Birthing can be an unpredictable process for mothers and babies. With cases of fetal distress, the baby can require rapid delivery. Alternatively, in cases with cephalo-pelvic disproportion, the baby has a larger head, or the mother has a decreased capacity within the pelvis to allow the fetus to travel through the birthing canal. Additionally, the baby may have posterior presentation, colloquially known as “sunny side up” in which the baby’s occipital bone is toward the sacrum. With any of these situations, it is good to know c-sections are an option to safely deliver the child.

Women may also be inclined to try to get a c-section to avoid pelvic complication or tears or because of a history of a severe prior tear. As pelvic therapists, we know that the number of vaginal births and history of vaginal tears increase the risk of urinary incontinence and prolapse. Yet, many therapists are unfamiliar with the effects of c-section and the impact of rehab for diastasis.

A 2008 dissection study of 37 cadavers studied the path of the ilioinguinal and Iliohypogastric nerves. The course of the nerves was compared with standard abdominal surgical incisions, including appendectomy, inguinal, pfannestiel incisions (the latter used in cesarean sections). The study concluded that surgical incisions performed below the level of the anterior superior iliac spines (ASIS) carry the risk of injury to the ilioinguinal and iloiohypogastric nerves 1. Another 2005 study reported low transverse fascial incision risk injury to the ilioinguinal and Iliohypogastric nerves, and the pain of entrapment of these nerves may benefit from neurectomy in recalcitrant cases.2

Why does injury to the nerves matter? After pregnancy, patients may need rehab and retraining of their abdominal recruitment patterns for diastasis and stability. The ilioinguinal and Iliohypogastric nerves are the innervation for both the transverse abdominus and the obliques below the umbilicus. When we are working to retrain the muscles, certainly neural entrapment or poor firing can greatly impact the success of our intervention as rehab professionals. Interestingly, a study from Turkey showed patients had a significant increase in diastasis recti abdominis (DRA) with a history of 2 cesarean sections and increased parity and recurrent abdominal surgery increase the risk of DRA.2

A fourth study looked at 23 patients with ilioinguinal and Iliohypogastric nerve entrapment syndrome following transverse lower abdominal incision (such as a c-section). In this study, the diagnostic triad of ilioinguinal and Iliohypogastric nerve entrapment after operation was defined as 1) typical burning or lancinating pain near the incision that radiates to the area supplied by the nerve, 2). Clear evidence of impaired sensory perception of that nerve, and 3) pain relieved by local anaesthetic.4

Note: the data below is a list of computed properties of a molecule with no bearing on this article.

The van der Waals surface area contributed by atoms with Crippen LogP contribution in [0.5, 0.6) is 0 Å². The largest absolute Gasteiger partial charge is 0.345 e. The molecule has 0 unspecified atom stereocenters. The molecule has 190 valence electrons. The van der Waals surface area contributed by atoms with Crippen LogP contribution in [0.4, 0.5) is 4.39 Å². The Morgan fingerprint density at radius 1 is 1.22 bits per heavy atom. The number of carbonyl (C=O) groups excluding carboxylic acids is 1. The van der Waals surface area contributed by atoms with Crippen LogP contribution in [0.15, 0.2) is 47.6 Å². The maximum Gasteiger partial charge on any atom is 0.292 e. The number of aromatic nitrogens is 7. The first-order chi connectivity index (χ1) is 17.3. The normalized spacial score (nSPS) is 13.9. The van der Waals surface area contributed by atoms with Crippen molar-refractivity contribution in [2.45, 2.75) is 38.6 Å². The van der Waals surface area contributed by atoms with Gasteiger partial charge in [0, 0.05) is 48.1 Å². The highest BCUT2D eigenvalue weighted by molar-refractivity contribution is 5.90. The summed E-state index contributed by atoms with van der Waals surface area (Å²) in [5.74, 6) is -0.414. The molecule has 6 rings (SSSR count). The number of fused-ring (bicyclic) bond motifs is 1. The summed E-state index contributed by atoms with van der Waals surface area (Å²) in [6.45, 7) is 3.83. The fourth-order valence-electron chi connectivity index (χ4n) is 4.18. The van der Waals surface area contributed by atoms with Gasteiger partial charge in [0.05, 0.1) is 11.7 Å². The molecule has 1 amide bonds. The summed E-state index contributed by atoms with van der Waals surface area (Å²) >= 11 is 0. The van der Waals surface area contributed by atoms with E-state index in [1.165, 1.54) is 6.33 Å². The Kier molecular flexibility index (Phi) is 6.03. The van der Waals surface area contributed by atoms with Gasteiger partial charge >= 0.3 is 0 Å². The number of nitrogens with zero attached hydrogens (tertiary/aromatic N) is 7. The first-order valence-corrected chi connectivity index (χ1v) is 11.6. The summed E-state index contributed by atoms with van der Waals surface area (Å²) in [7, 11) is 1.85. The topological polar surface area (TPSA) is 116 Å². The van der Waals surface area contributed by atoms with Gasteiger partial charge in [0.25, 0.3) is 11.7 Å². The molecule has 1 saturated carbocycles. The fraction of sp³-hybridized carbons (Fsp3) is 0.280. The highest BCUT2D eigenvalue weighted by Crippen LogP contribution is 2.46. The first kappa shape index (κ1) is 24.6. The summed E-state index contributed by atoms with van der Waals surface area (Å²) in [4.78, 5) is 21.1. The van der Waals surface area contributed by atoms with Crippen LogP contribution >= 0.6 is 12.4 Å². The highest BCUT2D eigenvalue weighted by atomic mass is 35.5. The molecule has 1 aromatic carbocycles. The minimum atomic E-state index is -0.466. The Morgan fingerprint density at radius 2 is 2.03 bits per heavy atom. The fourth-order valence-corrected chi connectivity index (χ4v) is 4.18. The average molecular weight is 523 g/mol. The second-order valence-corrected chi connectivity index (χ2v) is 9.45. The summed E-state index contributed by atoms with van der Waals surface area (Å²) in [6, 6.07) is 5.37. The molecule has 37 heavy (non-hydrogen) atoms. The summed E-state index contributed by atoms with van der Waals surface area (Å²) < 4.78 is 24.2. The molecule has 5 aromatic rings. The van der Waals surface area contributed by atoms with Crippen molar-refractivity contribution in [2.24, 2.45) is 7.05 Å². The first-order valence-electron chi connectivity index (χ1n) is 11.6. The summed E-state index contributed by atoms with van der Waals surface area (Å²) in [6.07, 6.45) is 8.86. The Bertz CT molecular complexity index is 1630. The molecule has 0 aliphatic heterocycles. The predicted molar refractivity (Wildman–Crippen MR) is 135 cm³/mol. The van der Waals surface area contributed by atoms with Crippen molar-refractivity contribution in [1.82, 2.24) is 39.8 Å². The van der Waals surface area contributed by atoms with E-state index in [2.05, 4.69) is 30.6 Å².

One of the other symptoms we may see in an area of nerve damage is a small outpouching in the area of decreased innervation on the front lower abdominal wall.

So, what can we do with this information? The good news is that as rehab professionals, we can treat along the fascial pathway of the nerve to release in key areas of entrapment. We can mobilize the nerve directly. Neural tension testing can help us differentiate the nerve in question and we can use neural glides and slides after having freed up the nerve from the area of compression. Then, we can increase the communication of the nerve with the muscles by using specific, localized strengthening and stretch in areas of prior compression. All of these techniques are taught in in our course, Lumbar Nerve Manual Treatment and Assessment. Come join us in San Diego May 3-5, 2019 to learn how to differentially diagnose and treat entrapment of all of the nerves of the lumbar plexus.


Okiemy, G., Ele, N., Odzebe, A. S., Chocolat, R., & Massengo, R. (2008). The ilioinguinal and iliohypogastric nerves. The anatomic bases in preventing postoperative neuropathies after appendectomy, inguinal herniorraphy, caesareans. Le Mali medical, 23(4), 1-4.
Whiteside, J. L., & Barber, M. D. (2005). Ilioinguinal/iliohypogastric neurectomy for management of intractable right lower quadrant pain after cesarean section: a case report. The Journal of reproductive medicine, 50(11), 857-859.
Turan, V., Colluoglu, C., Turkuilmaz, E., & Korucuoglu, U. (2011). Prevalence of diastasis recti abdominis in the population of young multiparous adults in Turkey. Ginekologia polska, 82(11).
Stulz, P., & Pfeiffer, K. M. (1982). Peripheral nerve injuries resulting from common surgical procedures in the lower portion of the abdomen. Archives of Surgery, 117(3), 324-327.